A new study from researchers at the University of Colorado, Boulder shows that younger trees with smoother bark are better at repelling the mountain pine beetle.
The epidemic pine beetle attack has spread across western states since 1996, affecting millions of acres of forest, including those in the Greater Yellowstone Ecosystem.
Colorado doctoral student Scott Ferrenberg, who led the study, noted that the mountain pine beetle had a harder time holding on to smooth-bark trees, which have a slippery surface. These tend to be the younger trees in a stand. The findings, published in the journal Functional Ecology, may help land managers decide which trees to cull and which trees can help protect forested areas against the pine beetle.
To test their findings, the researchers placed 22 beetles on a rough patch of bark, then on a smooth patch. After five minutes, 22 beetles held onto the rough bark, but all the beetles had fallen off the smooth bark.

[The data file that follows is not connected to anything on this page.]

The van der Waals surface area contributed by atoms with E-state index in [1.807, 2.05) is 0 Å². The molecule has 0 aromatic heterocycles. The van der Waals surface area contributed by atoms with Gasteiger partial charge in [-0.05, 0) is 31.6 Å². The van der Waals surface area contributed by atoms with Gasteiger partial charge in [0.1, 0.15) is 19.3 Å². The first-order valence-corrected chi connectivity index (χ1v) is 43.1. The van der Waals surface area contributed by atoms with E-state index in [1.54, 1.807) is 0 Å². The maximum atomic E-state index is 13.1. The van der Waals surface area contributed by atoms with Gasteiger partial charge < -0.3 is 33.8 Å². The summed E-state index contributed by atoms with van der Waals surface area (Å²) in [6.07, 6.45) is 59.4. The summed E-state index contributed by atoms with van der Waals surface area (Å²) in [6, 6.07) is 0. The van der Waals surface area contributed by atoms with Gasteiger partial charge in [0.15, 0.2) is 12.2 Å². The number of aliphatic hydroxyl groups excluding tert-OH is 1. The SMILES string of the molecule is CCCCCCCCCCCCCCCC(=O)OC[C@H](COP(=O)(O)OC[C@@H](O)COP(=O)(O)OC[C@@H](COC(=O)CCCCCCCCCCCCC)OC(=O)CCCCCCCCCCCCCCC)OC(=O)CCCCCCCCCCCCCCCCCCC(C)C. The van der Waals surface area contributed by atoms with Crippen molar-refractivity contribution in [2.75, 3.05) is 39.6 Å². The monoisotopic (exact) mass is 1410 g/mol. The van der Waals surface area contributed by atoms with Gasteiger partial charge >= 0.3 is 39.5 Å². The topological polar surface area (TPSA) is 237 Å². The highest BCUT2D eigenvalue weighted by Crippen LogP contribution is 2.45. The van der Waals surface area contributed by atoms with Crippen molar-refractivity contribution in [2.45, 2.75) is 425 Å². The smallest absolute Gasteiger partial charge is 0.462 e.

"We found trees that had both textures on the same stem, and when the tree was attacked, it was on the rough surfaces," Ferrenberg says. "We thought the beetles were either choosing to avoid the smooth surface, or they just couldn't hang onto it."
The results — especially when combined with the findings of a second study also recently published by the research team — provide information that may be useful to land managers who are trying to keep public parks and other relatively small forested areas healthy.
The research suggests that when culling properties to resist the mountain pine beetle, land managers should consider cutting down older trees. Fire management usually suggests cutting the small trees, but this may not be the best strategy for defending against the beetle.